B
It would be more fluid as cholesterol adds structural support to the membrane
C
Permeability would decrease because the other membrane molecules can pack closer together
D
Membrane surface receptors would be affected
Question 11

What is a ketone body?

A
An altered amino acid formed by the metabolism of proteins released from muscle in starvation mode
B
A protein formed from glycogen in the liver when the body is not receiving sufficient glucose
C
3-4 polar carbon chain formed by beta oxidation of fatty acids in the liver.
D
A product of the breakdown of glycogen
Question 11 Explanation: 
Ketone bodies can be formed from fatty acids released from adipose tissue in a starved state (i.e. when cells are not receiving enough glucose to undergo their normal metabolic processes)
Question 12

You are doing a history on a patient when you notice a sweet smell of pear drops on their breath. What compound can this be?

A
Fructose - they must have eaten a pear before the consultation
B
Glucose - salivary amylase can break down polysaccharide chains beginning in the mouth
C
Ketone body - a volatile compound produced by the liver through beta oxidation of fatty acids.
D
Lactose - they lack the enzyme normally present in the mouth to break down this compound
Question 12 Explanation: 
The aroma of pear drops or nail polish remover on a patient's breathe could indicate diabetic ketoacidosis, a medical emergency - due to a lack of insulin, cells cannot take up glucose so the liver metabolises fatty acids into ketone bodies as an alternative energy source.
Question 13

Which of the following energy sources does not match where it is consumed?

A
Glucose - most tissues, brain
B
Fatty acids - most tissues except the brain
C
Ketones - most tissues, including the brain, but not the liver
D
Amino acids - most tissues
Question 14

When can triglyceride storage be pathological?

A
When it spills into ectopic tissue
B
When it can be broken down into glycerol and free fatty acids
C
If it is stored for too long it can ferment
D
When storage balances utilisation
Question 14 Explanation: 
When excess adipose tissue spills over into ectopic tissue, it can impair the normal functioning of that tissue. For example, central obesity in a patient with sleep apnoea can press on the diaphragm and lungs reducing the patient's ability to breath at night.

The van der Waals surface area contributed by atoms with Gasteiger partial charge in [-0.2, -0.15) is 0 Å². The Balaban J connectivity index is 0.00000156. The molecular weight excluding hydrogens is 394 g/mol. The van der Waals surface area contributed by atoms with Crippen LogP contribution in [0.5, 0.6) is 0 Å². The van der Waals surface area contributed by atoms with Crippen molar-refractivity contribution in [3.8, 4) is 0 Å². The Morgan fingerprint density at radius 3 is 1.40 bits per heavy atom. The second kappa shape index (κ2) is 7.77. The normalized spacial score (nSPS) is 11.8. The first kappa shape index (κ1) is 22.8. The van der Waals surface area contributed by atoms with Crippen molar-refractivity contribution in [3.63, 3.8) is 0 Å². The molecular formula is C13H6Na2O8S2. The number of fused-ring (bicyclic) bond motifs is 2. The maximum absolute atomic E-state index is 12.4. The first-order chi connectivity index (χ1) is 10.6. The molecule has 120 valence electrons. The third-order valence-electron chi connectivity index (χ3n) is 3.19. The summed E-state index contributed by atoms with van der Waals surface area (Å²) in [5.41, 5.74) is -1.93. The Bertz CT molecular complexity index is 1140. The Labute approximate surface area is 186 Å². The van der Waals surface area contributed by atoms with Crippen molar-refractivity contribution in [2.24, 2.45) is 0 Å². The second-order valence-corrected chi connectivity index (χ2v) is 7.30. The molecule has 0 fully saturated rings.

Question 15

Which of the following glucose transporters are insulin sensitive?

A
GLUT1
B
GLUT2
C
GLUT3
D
GLUT4
Question 15 Explanation: 
Insulin attaches to it's respective receptor on insulin sensitive cells (ex. adipose tissue or striated muscle cells) and subsequently triggers the exocytosis of vesicles containing the GLUT4 transporter to the membrane so that cells can absorb glucose
Question 16

A mutation in the gene that codes for the GLUT3 protein will have the largest impact on which cells?

A
Hepatocytes
B
Beta cells of the pancreas
C
Alpha cells of the pancreas
D
Neurons
Question 16 Explanation: 
GLUT2 transporters are found on hepatocytes and beta cells
Question 17

Which of the following glucose transporters are found in the kidney?

A
GLUT1
B
SGLT2
C
SGLT1
D
GLUT2
Question 17 Explanation: 
SGLT1 is found in the gut, and SGLT2 is found in the kidneys. An easy way to remember the distribution of SGLT1 and SGLT2 is that you have two kidneys (so SGLT2) and only one gut (so SGLT1)
Question 18

Which glucose transporter uses secondary active transport to move glucose across the cell membrane?

A
GLUT 1
B
GLUT 3
C
SGLT1
D
GLUT 2
Once you are finished, click the button below. Any items you have not completed will be marked incorrect. Get Results
There are 18 questions to complete.

Spotted an error?

13 + 12 =